It never ceases to amaze me how small the world can be, and how especially small the county can be. I donít just mean actual size of the land or amount of people, either, but how surprisingly tight-knit everyone is and the thousands of connections we make on a regular basis, often without even realizing it.
I discovered one of these connections this week as I was following up on a story about a young man who will be receiving his Eagle Scout award on Saturday.
As I believe Iíve mentioned in past columns or blogs, I participated in scouts from 3rd grade until my graduation and received my Eagle Scout in 2006, a point that has brought me plenty of personal pride over the years. I donít consider myself better than anyone else because of this award; everyone has at least one thing that theyíve accomplished in their life that theyíre especially proud of.
For me it was my Eagle award, everything I learned during the process, and the friends I made while doing it.
It isnít an easy task to complete and one of the biggest hurdles is the Eagle Scout project. This project involves planning a community service act, raising the necessary funds, organizing a crew to do the project and then presenting a complete breakdown of the process and completion of that project.
Throughout my career in scouting, I assisted in numerous projects with other scouts including building a bridge in a park, creating a work area at the Northeast Classic Car museum, and building a handicapped accessible ramp at the Chenango Memorial Hospital.
When it came time to choose my project, I received a little help from my father. Several times a week, he would take our dog Chloe for a walk down Pleasant Street, hang a left towards Kurt Beyer, and then venture into the trails of Rotary Park. He had mentioned the disrepair of the trails to me years before, but it wasnít until my senior year of high school that I realized the extent of the neglect and chose to help.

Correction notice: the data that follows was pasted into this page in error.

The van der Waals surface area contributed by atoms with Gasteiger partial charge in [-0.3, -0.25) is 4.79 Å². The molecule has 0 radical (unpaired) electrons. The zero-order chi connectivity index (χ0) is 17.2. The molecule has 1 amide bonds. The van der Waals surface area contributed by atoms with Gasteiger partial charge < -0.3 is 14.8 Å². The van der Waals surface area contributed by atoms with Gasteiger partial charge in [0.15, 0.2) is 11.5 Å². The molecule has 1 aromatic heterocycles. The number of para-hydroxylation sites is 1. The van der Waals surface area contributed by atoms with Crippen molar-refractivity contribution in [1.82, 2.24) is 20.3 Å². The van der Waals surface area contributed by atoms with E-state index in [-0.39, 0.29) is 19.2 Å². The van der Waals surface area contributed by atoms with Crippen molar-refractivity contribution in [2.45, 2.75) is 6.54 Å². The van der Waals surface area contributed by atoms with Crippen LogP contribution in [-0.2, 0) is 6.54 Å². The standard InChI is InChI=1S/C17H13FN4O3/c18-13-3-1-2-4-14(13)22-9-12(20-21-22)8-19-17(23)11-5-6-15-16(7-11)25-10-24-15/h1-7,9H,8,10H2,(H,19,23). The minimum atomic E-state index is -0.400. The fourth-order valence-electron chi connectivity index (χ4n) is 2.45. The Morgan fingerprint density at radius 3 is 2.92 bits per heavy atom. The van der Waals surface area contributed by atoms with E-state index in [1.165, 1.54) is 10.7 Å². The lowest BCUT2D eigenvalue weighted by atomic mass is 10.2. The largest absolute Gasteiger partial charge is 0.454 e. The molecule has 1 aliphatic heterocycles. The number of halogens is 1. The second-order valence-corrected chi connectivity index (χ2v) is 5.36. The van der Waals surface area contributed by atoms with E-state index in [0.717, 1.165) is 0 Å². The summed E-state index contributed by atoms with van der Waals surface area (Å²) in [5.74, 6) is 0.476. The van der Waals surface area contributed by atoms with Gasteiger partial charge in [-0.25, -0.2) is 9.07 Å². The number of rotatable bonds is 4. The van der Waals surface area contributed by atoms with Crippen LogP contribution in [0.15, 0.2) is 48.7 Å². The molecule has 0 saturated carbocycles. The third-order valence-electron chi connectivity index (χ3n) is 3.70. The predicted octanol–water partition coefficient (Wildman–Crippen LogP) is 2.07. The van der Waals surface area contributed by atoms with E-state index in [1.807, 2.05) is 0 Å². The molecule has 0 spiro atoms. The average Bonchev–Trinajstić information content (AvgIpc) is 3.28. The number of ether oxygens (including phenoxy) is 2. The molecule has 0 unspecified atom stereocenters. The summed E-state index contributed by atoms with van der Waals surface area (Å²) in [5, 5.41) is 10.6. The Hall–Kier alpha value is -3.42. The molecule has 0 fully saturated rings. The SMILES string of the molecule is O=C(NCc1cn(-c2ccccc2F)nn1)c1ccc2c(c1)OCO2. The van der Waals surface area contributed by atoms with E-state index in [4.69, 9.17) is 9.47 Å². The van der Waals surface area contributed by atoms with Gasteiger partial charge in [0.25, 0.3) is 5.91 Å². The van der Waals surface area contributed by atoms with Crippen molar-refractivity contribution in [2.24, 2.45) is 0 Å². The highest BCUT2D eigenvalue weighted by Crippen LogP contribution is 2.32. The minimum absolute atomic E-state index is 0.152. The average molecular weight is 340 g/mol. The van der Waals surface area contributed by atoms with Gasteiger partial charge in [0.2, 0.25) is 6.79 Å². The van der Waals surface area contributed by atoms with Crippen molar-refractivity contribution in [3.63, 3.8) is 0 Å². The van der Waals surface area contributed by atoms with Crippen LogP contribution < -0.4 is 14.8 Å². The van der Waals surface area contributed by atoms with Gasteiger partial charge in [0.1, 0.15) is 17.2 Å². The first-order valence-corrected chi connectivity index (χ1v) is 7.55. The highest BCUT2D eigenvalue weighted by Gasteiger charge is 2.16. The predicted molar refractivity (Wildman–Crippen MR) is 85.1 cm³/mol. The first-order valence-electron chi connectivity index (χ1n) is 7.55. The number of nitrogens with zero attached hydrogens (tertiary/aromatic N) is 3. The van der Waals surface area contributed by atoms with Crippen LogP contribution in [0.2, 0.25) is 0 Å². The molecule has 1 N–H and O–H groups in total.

My project consisted of clearing trails (by far the most extensive part), repairing fences and stairs, and adding three brand new 12 ft. long picnic benches. It was a rewarding experience and I had a great time doing it. Even years later, people told me how much they enjoyed those picnic benches ... I only wish they had enjoyed them for picnics instead of, well, letís keep this column PG.
What truly excited me, however, was learning that the Eagle Scout I had a chance to interview had also chosen to repair Rotary Park as it had once again fallen into a serious state of disrepair, if not quite so bad. I was both shocked and delighted which I expressed to the Wards (both Bradley and his father Dan are Eagle Scouts) how small of a world it truly is.
The shock did not stop there, however. Immediately after sharing my connection to the park, Dan Ward explained how he had actually designed the trails in 1987 as his Eagle Scout project. This was coincidence on a grand scale which brings me no shortage of joy. We then spent at least 25 minutes swapping stories and discussing the fate of the park.
We agreed that itís a wonderful place with numerous possibilities, but someone has to take the time to keep it healthy and clean. The debate about Kurt Beyer pool only adds to the strangeness of our timing, but I think it an excellent opportunity to point out the beauty of that area.
Dan Ward had much bigger dreams for that park including camping space, cabins, and even a zipline. However, we donít need a $60,000 budget to keep that area clean and gorgeous. Therefore, I would stress that anyone that enjoys that park, please pick up garbage while youíre up there, even if itís not yours. If you havenít visited, take a walk up there some time. It is a park that has, quite literally, captured the hearts of multiple generations.
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